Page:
How should a bosal fit?
Coming off from another thread...
I've used a bosal to start 2 youngsters, and thought of it as sort of "one size fits all":oops::oops: -- like a stiff halter-- which is probably why I didn't stick with it for too long. One horse I kept in it for a year at least; the other for only a short time, because she liked to wad food in her cheek, which made a lump, which was uncomfortable with the bosal.
So how IS it supposed to fit? Does anyone think the bitless "pull alongs" and similar tack is an improvement over what is, I guess, pretty old-fashioned tack?
Although what Mr.nobody says is generally true the subtleties to the Bosal are many and the adjustment is for the horse you are riding and the training level of that horse.
An example of different setups would be the diameter and flatness of the nose piece,
The length of the Bosal.
The diameter of the lower part of the Bosal.
The size and weight of the heel knot.
The diameter and weave of the macate reins.
The coarseness of the weave of the rawhide on the different parts of the Bosal.
The material used other than rawhide.
Bosals have lost favor in the modern world because there was so much to know about them.
They are very,very old in design.
There advantage was that before the days of dentistry the horse could be ridden and the mouth that the Spanish revered could also be protected.
Many people that I know will set up a coarser Bosal with more slack to it for the first rides to create more "Bump" and "Release" with the horse that is getting use to the Hackamore.
Later after the cues are refined some the setup is changed.
It is a wonderful training tool and one of the original bit-less setups.
The National Reined Cow Horse Association keeps the tradition alive by offering competition between horses that are ridden in a legal Hackamore.
I think the newer-style side-pull type bitless bridles wouldn't be so "simple." Depend more on the rider's skills?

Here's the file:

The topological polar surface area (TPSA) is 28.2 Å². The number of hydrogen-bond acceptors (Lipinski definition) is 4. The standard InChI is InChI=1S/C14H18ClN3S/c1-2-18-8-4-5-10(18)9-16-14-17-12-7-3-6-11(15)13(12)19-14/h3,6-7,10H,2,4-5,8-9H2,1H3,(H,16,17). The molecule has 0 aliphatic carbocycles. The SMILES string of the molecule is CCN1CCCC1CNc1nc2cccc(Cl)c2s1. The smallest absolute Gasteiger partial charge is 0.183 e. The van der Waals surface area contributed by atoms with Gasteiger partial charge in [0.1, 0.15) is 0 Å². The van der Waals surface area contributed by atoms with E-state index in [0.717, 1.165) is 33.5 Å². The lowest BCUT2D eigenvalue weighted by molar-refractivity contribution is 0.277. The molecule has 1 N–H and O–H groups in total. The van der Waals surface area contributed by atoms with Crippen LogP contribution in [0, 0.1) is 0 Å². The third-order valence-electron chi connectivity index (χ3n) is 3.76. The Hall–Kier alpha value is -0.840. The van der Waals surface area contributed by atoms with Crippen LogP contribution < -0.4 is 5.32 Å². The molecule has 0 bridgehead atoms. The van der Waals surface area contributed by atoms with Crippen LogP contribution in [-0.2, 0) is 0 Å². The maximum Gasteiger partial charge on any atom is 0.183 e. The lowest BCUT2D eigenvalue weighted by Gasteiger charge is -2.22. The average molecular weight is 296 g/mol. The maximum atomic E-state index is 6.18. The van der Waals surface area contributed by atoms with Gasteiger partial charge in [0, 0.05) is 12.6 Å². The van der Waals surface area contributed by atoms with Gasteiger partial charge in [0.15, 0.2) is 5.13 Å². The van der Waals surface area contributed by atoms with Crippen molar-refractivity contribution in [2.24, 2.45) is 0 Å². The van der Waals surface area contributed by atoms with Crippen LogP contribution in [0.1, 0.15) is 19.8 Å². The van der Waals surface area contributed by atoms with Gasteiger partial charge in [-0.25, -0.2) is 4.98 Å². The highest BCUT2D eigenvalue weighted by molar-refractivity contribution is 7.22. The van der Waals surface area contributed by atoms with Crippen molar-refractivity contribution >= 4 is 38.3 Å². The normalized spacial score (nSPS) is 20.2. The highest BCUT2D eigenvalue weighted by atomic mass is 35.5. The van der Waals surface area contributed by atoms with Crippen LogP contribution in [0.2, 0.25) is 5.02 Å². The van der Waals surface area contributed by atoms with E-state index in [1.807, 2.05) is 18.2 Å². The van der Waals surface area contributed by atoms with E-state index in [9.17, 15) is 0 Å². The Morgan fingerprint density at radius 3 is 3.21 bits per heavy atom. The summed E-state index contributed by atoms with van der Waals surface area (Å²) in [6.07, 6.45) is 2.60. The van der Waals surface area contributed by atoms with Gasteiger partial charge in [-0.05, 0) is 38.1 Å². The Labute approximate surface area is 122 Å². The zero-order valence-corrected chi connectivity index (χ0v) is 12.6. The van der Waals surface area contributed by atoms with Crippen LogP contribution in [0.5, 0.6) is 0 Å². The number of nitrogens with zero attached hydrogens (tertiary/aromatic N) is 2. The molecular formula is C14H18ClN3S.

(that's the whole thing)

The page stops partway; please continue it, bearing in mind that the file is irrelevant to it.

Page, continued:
Much of it depends on the horse and their comfort level around their head and face.
Later as the Hackamore is more familiar to them the bump becomes less then a nudge and the cue is refined to a very high level.
It is really fun to see what the horse is willing to do for you in this kind of head gear.
Some horses will get very soft in a Hackamore.
Quick note: I like to start with a softer Bosal(have a Latigo one I really like), and gradually move to stiffer one.
Lay down your guns
In most cases the "Cue" or "Signal" starts out with more and proceeds to less as understanding is built.
This is all very subjective in nature and the amount is always a part of the "Read" of the situation.
The horse must "Feel" the cue and then lighten the cue to the level that is desired by the handler.
The challenge is to read where to start and know where you want to end.
This is a fundamental problem with much training as the handler puts some form of pressure on the horse and it is not enough so he "UPS" the pressure until the desired result is achieved.
The "UPPING" of the cue becomes the norm and before you know it you are always adding to get the result instead of subtracting.
I always want to get more with less....(Tom Dorrance).
My guns are still loaded.
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